Rustic and Awkward
Having lived on the Central Coast of California, we love wine tasting, but we also know it to be quite an adventure. When we first moved to the Central Coast, wineries and wine tastings were a very casual and free affair. As the area became more well known for its wines, the casual part stayed, but the free went away.
Bill has never quite gotten over the fact that today’s wineries all charge for a tasting, but he’s learned to live with it. We’ve also learned to live with the fact that few wineries are going to be offering up wines as good as we were introduced to in Paso Robles, San Luis Obispo and Santa Barbara. That’s especially true, if we’re visiting the wineries in nearby our Texas home in Grapevine.
In Michigan we didn’t know what to expect. Our first winery was Black Star Farms and it was a farm. A white clapboard building with a big covered porch was the tasting room, but one look around told us we’d much prefer to taste our wine on the porch. From the porch we could see barns, holding pens and other rustic sights.
I’m sure the awkwardness was all Covid’s fault, but I got the distinct impression we weren’t altogether welcome there. These days there seem to be doors opened out of necessity, but their occupants wish you’d had the good sense to just stay home. I’m sure a pair of kids also added to the scrutiny we received. There was no way for them to know these kids were perfectly behaved. All in all, I thought the porch would be the best choice for our visit. I love al fresco, but I got the feeling if we hadn’t asked to be on the porch, we would have been told to go out there anyway.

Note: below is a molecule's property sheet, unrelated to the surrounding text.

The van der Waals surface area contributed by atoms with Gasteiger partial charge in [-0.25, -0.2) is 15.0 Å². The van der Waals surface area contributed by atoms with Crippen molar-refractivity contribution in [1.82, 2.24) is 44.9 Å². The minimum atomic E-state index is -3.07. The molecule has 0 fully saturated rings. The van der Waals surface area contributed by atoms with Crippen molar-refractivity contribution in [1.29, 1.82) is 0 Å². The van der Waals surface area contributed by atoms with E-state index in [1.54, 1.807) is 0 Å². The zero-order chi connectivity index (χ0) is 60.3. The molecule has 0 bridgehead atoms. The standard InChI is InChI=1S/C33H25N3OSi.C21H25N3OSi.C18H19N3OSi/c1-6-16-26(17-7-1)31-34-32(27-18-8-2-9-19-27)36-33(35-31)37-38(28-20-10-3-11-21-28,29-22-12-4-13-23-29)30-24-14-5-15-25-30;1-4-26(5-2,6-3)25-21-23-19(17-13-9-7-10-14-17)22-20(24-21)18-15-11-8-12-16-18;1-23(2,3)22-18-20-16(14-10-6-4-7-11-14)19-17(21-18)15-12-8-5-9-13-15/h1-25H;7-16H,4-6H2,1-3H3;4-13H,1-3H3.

They shooed us out to the porch with papers from which to choose our tastings. There wasn’t much on the paper to help you decide what you wanted, nor did anyone seem interested in helping you out. Eventually they begrudgingly returned to collect our papers and we waited forever for them to deliver our selections. No one ever came back out to check on us either.
The wine itself was actually pretty good and Shad tried some of their other offerings, like bourbon. We took our time enjoying the tasting and the long porch was very pleasant. After a while we decided to move on to the next place, which was a little more exciting.
Would I recommend it? Yes, I would, especially if the pandemic is ever over. I think they might be happier to see you, then, but their product is lovely and porch offers a great place to relax. I hope you’ll join me next week to find out about Mari Vineyards. For now, here’s a few more shots from Black Star Farms.
3 thoughts on “Black Star Farms”
I love your posts, Jane.
By the way, my comments are shown as anonymous, but it’s me Umida 🙂
Thank you Umida. I really enjoy sharing my travel adventures. Glad you are enjoying them.